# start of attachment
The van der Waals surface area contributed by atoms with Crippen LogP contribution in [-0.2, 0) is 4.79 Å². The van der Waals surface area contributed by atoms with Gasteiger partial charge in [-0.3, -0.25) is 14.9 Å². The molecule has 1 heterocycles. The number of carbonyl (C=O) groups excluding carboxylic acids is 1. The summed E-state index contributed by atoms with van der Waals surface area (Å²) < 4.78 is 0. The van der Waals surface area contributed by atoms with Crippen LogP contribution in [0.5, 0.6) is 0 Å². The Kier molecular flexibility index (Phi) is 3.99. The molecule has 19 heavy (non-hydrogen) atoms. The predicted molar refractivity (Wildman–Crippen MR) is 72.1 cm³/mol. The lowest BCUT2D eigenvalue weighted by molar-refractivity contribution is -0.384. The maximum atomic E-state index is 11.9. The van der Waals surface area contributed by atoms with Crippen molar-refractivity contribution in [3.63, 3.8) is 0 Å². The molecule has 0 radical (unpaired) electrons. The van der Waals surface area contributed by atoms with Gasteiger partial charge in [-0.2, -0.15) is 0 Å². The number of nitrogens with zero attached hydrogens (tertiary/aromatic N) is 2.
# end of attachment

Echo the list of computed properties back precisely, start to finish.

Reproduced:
The van der Waals surface area contributed by atoms with Crippen LogP contribution in [-0.2, 0) is 4.79 Å². The van der Waals surface area contributed by atoms with Gasteiger partial charge in [-0.3, -0.25) is 14.9 Å². The molecule has 1 heterocycles. The number of carbonyl (C=O) groups excluding carboxylic acids is 1. The summed E-state index contributed by atoms with van der Waals surface area (Å²) < 4.78 is 0. The van der Waals surface area contributed by atoms with Crippen LogP contribution in [0.5, 0.6) is 0 Å². The Kier molecular flexibility index (Phi) is 3.99. The molecule has 19 heavy (non-hydrogen) atoms. The predicted molar refractivity (Wildman–Crippen MR) is 72.1 cm³/mol. The lowest BCUT2D eigenvalue weighted by molar-refractivity contribution is -0.384. The maximum atomic E-state index is 11.9. The van der Waals surface area contributed by atoms with Crippen molar-refractivity contribution in [3.63, 3.8) is 0 Å². The molecule has 0 radical (unpaired) electrons. The van der Waals surface area contributed by atoms with Gasteiger partial charge in [-0.2, -0.15) is 0 Å². The number of nitrogens with zero attached hydrogens (tertiary/aromatic N) is 2.